Forums

frequency modulation

Started by Unknown April 25, 2006
What type of hardware is typically used for frequency modulation?

mike7411@gmail.com wrote:
> What type of hardware is typically used for frequency modulation?
Can you me more specific about the application? Commercial broadcast practice is very different from unlicensed baby monitors. Once, when I was stuck in the shack at W2HJ (never mind why) and the plate modulator was on the bench for rework, I tack soldered the edges of a tin can top and bottom to adjacent turns of the grid coil of the exciter and hollered my plea for help at the assembly. The vibration of the near plate phase modulated the RF (40 meters) enough for a good Samaritan to copy. Had I attached to the tuning coil, it would have made FM. Jerry -- Engineering is the art of making what you want from things you can get. �����������������������������������������������������������������������
Jerry Avins wrote:
> mike7411@gmail.com wrote: > > What type of hardware is typically used for frequency modulation? > > Can you me more specific about the application? Commercial broadcast > practice is very different from unlicensed baby monitors. > > Once, when I was stuck in the shack at W2HJ (never mind why) and the > plate modulator was on the bench for rework, I tack soldered the edges > of a tin can top and bottom to adjacent turns of the grid coil of the > exciter and hollered my plea for help at the assembly. The vibration of > the near plate phase modulated the RF (40 meters) enough for a good > Samaritan to copy. Had I attached to the tuning coil, it would have made FM. > > Jerry > -- >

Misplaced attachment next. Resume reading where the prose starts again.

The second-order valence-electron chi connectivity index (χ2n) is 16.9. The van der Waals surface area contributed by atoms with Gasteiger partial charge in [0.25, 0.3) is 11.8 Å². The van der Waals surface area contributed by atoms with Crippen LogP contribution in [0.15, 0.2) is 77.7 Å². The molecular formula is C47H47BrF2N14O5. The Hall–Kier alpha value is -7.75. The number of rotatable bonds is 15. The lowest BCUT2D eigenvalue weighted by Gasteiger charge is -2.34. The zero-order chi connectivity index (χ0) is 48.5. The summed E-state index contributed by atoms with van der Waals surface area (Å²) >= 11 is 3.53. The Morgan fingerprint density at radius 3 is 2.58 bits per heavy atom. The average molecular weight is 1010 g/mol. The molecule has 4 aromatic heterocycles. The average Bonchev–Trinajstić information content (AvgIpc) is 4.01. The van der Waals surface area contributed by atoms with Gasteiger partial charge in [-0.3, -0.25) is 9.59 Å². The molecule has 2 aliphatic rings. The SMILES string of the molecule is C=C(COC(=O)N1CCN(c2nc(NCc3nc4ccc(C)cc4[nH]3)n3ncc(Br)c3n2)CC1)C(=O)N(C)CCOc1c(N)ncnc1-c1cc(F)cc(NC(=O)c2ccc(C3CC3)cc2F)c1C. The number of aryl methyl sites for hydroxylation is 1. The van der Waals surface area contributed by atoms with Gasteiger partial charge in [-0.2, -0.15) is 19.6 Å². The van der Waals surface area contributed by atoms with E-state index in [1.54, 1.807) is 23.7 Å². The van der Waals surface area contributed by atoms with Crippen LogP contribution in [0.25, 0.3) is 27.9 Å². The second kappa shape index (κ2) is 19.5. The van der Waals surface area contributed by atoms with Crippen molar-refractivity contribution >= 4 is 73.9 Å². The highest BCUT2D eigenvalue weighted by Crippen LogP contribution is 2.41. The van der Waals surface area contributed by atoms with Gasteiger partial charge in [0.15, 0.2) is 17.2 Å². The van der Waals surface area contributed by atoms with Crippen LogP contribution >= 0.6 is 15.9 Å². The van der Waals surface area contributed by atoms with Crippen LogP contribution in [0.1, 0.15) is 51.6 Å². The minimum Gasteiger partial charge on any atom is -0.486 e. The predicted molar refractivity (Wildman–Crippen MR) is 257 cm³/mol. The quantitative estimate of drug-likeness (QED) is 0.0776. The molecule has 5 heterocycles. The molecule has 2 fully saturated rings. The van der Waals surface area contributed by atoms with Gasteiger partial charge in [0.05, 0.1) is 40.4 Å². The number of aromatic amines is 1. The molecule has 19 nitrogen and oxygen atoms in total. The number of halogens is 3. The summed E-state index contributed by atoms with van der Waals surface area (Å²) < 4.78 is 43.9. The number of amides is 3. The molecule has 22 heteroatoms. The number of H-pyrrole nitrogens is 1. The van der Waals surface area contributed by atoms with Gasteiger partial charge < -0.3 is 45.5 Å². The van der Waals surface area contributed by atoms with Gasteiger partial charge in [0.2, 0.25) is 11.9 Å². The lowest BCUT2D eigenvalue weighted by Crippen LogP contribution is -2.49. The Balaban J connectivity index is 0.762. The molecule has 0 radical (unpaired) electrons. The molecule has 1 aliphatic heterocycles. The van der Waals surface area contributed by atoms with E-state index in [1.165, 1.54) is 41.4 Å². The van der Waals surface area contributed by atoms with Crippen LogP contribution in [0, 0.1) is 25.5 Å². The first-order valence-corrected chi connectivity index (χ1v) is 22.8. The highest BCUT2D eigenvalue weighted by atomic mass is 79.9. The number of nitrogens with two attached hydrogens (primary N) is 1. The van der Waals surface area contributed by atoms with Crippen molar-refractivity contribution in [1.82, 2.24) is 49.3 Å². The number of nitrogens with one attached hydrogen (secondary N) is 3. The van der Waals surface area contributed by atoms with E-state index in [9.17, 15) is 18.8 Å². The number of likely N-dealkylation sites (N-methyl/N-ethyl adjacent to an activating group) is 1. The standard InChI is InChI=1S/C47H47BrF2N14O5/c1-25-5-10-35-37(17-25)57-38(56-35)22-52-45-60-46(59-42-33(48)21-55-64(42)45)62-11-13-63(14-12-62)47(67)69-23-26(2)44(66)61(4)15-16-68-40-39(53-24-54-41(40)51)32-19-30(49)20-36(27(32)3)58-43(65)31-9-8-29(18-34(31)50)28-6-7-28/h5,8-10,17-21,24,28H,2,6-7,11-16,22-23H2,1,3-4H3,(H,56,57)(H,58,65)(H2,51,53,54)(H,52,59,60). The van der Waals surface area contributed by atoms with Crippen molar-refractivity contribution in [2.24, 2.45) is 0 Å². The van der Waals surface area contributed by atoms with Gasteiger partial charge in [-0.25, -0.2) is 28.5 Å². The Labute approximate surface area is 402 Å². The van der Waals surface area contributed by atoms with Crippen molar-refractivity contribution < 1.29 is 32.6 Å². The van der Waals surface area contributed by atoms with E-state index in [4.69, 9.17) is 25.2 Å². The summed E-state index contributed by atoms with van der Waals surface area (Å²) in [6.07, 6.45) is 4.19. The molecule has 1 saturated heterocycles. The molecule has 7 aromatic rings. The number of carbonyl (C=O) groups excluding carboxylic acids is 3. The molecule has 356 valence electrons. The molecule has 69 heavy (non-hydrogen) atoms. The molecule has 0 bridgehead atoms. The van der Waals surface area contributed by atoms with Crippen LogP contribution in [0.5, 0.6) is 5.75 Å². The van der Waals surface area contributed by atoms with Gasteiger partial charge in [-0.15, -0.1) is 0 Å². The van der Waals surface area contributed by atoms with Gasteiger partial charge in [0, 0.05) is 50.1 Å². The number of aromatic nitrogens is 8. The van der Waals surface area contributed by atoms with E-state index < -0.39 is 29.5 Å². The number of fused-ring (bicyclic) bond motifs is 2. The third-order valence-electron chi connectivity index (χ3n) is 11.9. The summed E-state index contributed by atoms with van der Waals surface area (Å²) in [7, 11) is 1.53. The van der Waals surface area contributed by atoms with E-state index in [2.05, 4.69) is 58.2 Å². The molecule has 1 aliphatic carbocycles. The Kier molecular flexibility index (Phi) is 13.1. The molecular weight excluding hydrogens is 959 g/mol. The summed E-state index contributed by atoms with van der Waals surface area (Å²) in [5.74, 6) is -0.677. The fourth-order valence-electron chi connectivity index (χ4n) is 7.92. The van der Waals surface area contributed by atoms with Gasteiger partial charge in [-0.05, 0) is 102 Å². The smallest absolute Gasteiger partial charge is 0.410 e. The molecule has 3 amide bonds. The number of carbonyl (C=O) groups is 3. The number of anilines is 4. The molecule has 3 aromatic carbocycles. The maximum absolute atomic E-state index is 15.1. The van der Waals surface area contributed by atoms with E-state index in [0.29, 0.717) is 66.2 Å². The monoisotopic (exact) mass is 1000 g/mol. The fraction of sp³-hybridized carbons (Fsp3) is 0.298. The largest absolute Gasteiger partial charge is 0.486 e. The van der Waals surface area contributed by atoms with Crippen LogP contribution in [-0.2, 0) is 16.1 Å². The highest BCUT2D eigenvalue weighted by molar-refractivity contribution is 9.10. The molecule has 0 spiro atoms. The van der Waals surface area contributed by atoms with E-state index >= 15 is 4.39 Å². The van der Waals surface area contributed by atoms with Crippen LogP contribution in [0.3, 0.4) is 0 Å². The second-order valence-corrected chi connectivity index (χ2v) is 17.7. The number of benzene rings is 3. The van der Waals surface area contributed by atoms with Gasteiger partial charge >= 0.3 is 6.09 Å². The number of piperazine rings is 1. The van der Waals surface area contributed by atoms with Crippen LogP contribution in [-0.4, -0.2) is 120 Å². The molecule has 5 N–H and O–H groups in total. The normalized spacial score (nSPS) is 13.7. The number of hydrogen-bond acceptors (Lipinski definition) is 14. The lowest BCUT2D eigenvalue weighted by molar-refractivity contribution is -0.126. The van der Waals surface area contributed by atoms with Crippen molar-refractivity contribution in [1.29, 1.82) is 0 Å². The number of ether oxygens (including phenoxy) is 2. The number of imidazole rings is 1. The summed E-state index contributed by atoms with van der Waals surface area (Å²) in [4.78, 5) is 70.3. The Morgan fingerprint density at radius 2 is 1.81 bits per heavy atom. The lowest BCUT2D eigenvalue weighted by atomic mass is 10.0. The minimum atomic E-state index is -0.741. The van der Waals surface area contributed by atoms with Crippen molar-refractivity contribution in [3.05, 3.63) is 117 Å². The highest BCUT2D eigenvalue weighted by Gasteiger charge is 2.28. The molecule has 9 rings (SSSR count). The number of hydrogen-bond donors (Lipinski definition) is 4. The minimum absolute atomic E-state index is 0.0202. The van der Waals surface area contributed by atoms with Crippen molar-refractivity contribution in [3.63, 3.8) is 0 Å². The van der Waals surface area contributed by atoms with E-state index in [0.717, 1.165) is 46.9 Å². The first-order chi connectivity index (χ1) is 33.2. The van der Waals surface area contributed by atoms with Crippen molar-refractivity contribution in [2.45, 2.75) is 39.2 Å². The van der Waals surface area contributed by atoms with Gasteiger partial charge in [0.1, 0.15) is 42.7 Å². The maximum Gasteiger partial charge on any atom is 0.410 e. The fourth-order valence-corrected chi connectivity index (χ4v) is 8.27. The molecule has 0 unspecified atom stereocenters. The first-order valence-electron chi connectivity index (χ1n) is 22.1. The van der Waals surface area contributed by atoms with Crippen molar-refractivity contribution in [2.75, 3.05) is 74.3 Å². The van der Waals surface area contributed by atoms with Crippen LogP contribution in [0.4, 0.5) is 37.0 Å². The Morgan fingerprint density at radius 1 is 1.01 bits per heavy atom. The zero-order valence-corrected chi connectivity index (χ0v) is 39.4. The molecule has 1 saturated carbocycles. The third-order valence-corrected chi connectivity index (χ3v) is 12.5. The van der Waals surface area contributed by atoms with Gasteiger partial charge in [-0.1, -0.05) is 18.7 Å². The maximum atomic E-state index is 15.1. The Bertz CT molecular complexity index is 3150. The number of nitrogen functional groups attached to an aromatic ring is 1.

Sounds like a "Carl and Jerry " story.... OMG, you're not "THE Jerry" are you? Mark
Mark wrote:

   ...

> OMG, you're not "THE Jerry" are you?
I don't _think_ so. Jerry -- Engineering is the art of making what you want from things you can get. �����������������������������������������������������������������������
Jerry Avins wrote:
> mike7411@gmail.com wrote: > > What type of hardware is typically used for frequency modulation? > > Can you me more specific about the application? Commercial broadcast > practice is very different from unlicensed baby monitors. > > Once, when I was stuck in the shack at W2HJ (never mind why) and the > plate modulator was on the bench for rework, I tack soldered the edges > of a tin can
^^^^^^^^ Was that a Jerry can? 8-) Leon
Jerry Avins wrote:
> Mark wrote: > > ... > > > OMG, you're not "THE Jerry" are you? > > I don't _think_ so. > > Jerry >
In case you have no idea of what I'm talking about see.... http://home.gwi.net/~jdebell/pe/cj/cnjindex.htm I think Feb 1960 is your story but unfortunatly it's not on-line... Mark
"Mark" <makolber@yahoo.com> wrote in message 
news:1146079490.704886.20240@j33g2000cwa.googlegroups.com...
> > Jerry Avins wrote: >> Mark wrote: >> >> ... >> >> > OMG, you're not "THE Jerry" are you? >> >> I don't _think_ so. >> >> Jerry >> > > In case you have no idea of what I'm talking about see.... > > http://home.gwi.net/~jdebell/pe/cj/cnjindex.htm > > I think Feb 1960 is your story but unfortunatly it's not on-line... > > Mark >